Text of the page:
The Indian automotive industry consumes around 70% of the forgings produced in India. Asheet Pasricha, President, Association of Indian Forging Industry (AIFI) told Leon Martin Ray about the forging industry in India and the way ahead for the sector. Edited excerpts:

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How many forging units are there in India and what is the percentage of the large, medium-sized and small units?

There are 419 units identified in existence by the AIFI, which have been classified into five categories as per their installed capacity, in line with the classification criteria followed globally, which is very large, large, medium, small and very small. As is the case across world, a very high percentage of units – around 85% are either small or very small, with only 5% being very large and large units as per the classification criteria, with the balance being medium in size. The very large, large and medium-sized units making up for 15% contribute 65- 70% of the production of forgings in India.

What is the contribution of the forging industry to the automotive sector?

The automotive industry consumes around 70% of the forgings produced. And in tune with the rapid changes that are taking place in the automotive sector, the forging industry has maintained its investments towards technology upgradation. Meanwhile, it has also been diversifying its product profile into the non-automotive sector, both for domestic and international requirements, including aerospace, power, energy, oil & gas, and heavy marine engine parts. The organised sector continues its efforts to acquire the latest technologies with added emphasis on CAD/CAM, simulation, semi-automatic and automatic manufacturing lines and other forms of computer-based technologies to improve productivity and match international standards so as to move towards better yield ratios.

How will the government’s thrust on infrastructure help the forging industry?

The government’s announcement in the Union Budget 2015-16 to boost infrastructure growth will provide the much needed impetus and hopefully address the urgent need for sustainable infrastructural development in India. The overall economic growth of any country hinges on sustained and continued investments in infrastructure to meet the requirements of a growing economy. We in India have experienced the implications of a drop in investments in infrastructure, wherein our growth rate dropped from about 9.5% to below 5% over the last 5 years. Currently the industrial and general sentiment is positive on account of the BJP and its allies getting an absolute majority in the last Lok Sabha elections. The strong reform announcements made periodically in addition to the direction of reforms, stated during the presentations of both the railway and the union budgets, Indian economy is now on the upper swing.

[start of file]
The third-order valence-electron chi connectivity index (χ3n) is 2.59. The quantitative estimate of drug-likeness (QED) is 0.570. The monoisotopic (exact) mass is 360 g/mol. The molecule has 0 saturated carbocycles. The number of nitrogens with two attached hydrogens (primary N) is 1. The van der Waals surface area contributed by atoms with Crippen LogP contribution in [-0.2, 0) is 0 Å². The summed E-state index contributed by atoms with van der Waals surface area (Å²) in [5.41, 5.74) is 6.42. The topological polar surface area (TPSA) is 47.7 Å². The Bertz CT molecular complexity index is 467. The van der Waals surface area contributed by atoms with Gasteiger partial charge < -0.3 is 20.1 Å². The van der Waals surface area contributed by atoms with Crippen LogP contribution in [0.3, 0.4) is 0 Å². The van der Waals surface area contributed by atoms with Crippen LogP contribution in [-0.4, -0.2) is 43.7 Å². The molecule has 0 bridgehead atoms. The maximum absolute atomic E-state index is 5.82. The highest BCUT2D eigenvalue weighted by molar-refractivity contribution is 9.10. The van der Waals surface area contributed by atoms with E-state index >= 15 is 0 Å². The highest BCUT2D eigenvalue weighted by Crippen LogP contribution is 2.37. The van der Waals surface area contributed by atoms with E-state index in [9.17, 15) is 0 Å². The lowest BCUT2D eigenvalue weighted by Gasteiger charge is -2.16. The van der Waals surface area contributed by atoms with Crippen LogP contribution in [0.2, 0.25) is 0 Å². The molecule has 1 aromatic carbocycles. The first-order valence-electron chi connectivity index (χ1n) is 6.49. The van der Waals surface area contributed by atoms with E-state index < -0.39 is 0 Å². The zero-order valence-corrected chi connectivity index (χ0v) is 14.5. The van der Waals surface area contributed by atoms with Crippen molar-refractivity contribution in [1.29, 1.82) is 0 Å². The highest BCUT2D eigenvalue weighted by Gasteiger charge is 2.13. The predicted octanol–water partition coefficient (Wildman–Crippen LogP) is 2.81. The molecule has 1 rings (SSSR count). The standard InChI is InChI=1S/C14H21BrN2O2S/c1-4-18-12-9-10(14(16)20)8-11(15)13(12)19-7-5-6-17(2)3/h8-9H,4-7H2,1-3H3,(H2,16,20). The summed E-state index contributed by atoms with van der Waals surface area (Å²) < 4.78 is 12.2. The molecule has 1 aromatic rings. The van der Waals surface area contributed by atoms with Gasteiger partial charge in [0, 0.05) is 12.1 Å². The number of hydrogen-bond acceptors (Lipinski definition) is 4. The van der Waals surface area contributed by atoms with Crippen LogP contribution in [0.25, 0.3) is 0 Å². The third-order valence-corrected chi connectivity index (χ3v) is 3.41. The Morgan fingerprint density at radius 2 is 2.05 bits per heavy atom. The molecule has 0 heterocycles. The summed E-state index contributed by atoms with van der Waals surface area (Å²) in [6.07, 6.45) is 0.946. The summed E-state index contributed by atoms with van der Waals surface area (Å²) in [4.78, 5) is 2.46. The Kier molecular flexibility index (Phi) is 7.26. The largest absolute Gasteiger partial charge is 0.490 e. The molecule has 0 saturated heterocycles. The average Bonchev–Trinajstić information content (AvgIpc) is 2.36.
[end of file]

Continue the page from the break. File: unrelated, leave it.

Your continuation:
As the on-ground implementation or roll out of the projects and measures announced has been very slow, one gets the impression that the industry in general is waiting and watching from the sidelines – waiting for progress on environmental clearances on pending projects, land acquisition, taxation and mining reforms. Apart from these, major focus and fund allocations are required for expansion and refurbishment of the existing infrastructure. The government must permit expansion of existing ports and power plants within the available land banks without restriction as this would be less damaging both to the people nearby and aquatic life to building new facilities. Till such time that these measures are rolled out with definite timelines, expecting an upswing in investment and manufacturing would be very optimistic.